January 18, 2006

Future Imperfect

Loyal Craigorian Chant reader and official timekeeper Larry has sent me a fascinating column in the Daily Telegraph by Neil Ferguson. It purports to be a work of a future historian, looking back at the causes of a “Great War” with Iran from 2007 to 2011. Now this is interesting for a couple of reasons. First of all, I love alternative and speculative historic fiction. I’m pretty deep right now in the “1632” series, which is about a modern small town in West Virginia getting thrown back in time to the Thirty-Years War and the religious, social and military impact of modern American ideals and technology on…but I digress. The other reason is that this is interesting is that Ferguson is completely wrong. About so very much. Ferguson cites three reasons why Iran’s power rises and leads to this future war:

The first underlying cause of the war was the increase in the region's relative importance as a source of petroleum. On the one hand, the rest of the world's oil reserves were being rapidly exhausted. On the other, the breakneck growth of the Asian economies had caused a huge surge in global demand for energy. It is hard to believe today, but for most of the 1990s the price of oil had averaged less than $20 a barrel.
A second precondition of war was demographic. While European fertility had fallen below the natural replacement rate in the 1970s, the decline in the Islamic world had been much slower. By the late 1990s the fertility rate in the eight Muslim countries to the south and east of the European Union was two and half times higher than the European figure.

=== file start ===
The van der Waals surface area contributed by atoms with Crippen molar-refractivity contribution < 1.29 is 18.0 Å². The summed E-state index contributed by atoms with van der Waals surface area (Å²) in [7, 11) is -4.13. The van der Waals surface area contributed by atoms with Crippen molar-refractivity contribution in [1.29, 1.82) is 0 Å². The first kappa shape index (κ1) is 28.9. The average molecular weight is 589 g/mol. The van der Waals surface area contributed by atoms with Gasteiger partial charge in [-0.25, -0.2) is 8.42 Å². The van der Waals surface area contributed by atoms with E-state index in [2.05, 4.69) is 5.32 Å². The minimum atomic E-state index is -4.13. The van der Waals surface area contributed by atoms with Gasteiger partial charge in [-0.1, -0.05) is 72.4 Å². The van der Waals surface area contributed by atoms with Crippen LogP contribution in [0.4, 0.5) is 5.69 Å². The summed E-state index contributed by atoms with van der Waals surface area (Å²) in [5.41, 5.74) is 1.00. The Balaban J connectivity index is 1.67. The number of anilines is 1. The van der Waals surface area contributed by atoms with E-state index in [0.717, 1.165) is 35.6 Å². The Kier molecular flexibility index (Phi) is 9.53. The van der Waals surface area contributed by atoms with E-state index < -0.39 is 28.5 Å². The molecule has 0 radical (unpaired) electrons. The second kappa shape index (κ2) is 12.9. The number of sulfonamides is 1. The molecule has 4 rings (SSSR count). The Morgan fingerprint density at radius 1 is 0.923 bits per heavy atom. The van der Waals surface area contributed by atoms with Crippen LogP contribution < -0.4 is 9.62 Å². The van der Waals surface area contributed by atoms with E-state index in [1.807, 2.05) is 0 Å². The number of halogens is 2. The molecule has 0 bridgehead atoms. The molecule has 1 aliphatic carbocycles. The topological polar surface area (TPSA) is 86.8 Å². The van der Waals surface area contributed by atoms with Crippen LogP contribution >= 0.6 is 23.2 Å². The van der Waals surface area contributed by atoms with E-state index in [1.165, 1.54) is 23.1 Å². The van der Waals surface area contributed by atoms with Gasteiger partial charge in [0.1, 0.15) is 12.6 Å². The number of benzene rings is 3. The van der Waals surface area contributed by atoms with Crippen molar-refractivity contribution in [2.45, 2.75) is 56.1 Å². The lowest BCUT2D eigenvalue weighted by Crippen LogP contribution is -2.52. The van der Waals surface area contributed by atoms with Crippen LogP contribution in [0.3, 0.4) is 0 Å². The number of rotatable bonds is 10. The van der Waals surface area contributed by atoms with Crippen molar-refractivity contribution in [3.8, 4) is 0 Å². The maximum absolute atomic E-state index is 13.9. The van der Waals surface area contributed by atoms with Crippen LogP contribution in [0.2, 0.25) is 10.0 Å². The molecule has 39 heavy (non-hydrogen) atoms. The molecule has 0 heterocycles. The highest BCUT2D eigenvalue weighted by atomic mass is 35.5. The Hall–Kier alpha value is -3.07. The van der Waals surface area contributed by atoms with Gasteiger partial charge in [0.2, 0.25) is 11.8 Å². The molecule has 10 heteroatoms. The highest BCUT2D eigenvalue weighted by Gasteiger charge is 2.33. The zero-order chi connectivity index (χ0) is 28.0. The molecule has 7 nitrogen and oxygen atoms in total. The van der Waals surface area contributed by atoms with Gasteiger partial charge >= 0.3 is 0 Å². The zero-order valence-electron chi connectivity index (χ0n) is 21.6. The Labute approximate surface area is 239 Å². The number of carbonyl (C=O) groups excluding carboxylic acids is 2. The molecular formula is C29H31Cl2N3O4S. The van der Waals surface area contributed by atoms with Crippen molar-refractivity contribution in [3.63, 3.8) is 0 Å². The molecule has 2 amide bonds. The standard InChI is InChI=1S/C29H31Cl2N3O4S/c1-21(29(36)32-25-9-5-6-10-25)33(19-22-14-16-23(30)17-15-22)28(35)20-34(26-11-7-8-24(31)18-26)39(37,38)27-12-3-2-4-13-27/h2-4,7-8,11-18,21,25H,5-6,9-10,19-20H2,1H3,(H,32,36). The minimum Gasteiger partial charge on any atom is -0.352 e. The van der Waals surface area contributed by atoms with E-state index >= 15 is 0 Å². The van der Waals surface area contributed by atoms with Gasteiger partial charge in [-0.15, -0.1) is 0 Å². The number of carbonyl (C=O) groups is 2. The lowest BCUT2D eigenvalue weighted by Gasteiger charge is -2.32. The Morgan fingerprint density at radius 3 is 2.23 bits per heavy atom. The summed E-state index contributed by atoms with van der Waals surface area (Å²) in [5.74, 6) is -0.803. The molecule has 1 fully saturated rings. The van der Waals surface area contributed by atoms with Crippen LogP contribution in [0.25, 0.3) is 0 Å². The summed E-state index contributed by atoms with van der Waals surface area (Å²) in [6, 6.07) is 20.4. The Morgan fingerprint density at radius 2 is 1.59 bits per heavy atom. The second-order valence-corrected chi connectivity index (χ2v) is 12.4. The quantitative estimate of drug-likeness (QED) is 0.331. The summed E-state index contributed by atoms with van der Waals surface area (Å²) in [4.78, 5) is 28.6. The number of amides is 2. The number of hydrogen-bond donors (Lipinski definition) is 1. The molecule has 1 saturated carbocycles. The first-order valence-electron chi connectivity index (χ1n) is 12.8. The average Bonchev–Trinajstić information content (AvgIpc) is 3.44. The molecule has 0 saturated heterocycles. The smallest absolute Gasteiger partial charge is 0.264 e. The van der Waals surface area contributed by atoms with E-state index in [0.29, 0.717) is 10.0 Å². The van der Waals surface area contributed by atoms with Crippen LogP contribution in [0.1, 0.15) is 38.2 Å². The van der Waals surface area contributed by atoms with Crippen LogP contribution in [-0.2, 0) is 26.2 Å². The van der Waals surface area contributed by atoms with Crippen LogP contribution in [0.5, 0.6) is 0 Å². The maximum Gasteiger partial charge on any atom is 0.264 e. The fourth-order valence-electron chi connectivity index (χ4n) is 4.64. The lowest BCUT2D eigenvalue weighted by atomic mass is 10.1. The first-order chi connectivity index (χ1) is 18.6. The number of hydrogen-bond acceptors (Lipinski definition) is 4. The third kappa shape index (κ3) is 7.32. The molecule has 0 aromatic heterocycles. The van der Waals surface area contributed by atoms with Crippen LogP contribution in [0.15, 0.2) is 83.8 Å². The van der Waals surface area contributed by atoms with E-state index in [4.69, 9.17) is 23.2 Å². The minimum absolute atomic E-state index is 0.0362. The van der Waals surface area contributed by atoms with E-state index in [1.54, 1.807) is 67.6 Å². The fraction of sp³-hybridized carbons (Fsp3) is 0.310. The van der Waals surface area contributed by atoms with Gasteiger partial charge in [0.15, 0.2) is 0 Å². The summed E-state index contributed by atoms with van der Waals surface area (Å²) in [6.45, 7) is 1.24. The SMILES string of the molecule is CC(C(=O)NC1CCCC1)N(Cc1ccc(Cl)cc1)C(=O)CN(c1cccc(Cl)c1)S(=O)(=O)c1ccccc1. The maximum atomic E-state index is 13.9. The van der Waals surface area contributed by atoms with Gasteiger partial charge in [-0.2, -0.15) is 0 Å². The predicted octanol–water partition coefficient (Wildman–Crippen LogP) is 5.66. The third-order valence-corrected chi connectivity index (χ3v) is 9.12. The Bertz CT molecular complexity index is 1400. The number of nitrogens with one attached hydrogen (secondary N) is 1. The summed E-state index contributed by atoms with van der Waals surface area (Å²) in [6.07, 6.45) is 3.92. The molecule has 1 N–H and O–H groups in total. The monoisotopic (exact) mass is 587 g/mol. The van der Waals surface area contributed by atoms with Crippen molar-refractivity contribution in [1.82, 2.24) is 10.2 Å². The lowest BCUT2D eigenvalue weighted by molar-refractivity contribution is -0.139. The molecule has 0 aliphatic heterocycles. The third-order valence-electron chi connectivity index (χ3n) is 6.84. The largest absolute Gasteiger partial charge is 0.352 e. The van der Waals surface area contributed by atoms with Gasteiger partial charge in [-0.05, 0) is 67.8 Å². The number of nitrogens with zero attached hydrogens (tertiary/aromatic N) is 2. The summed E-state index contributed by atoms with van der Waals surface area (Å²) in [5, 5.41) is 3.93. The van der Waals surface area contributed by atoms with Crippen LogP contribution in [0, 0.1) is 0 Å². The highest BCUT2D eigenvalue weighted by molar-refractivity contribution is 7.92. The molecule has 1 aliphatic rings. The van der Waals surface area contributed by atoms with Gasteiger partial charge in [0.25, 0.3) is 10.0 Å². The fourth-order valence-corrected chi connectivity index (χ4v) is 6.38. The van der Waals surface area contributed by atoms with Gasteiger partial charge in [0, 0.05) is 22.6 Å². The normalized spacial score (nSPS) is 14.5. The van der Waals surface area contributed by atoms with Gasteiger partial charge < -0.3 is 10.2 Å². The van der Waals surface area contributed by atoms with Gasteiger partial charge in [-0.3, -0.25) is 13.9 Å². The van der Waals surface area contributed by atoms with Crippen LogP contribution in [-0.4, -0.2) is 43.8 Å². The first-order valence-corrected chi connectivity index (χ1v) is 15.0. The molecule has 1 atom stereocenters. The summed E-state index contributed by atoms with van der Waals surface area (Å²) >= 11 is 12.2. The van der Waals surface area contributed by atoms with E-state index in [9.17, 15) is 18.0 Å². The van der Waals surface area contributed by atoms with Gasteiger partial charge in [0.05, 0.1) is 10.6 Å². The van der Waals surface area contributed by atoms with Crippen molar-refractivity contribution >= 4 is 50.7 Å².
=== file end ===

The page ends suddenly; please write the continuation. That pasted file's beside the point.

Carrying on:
This tendency was especially pronounced in Iran, where the social conservatism of the 1979 Revolution - which had lowered the age of marriage and prohibited contraception - combined with the high mortality of the Iran-Iraq War and the subsequent baby boom to produce, by the first decade of the new century, a quite extraordinary surplus of young men. More than two fifths of the population of Iran in 1995 had been aged 14 or younger. This was the generation that was ready to fight in 2007.
This not only gave Islamic societies a youthful energy that contrasted markedly with the slothful senescence of Europe. It also signified a profound shift in the balance of world population. In 1950, there had three times as many people in Britain as in Iran. By 1995, the population of Iran had overtaken that of Britain and was forecast to be 50 per cent higher by 2050.
Yet people in the West struggled to grasp the implications of this shift. Subliminally, they still thought of the Middle East as a region they could lord it over, as they had in the mid-20th century.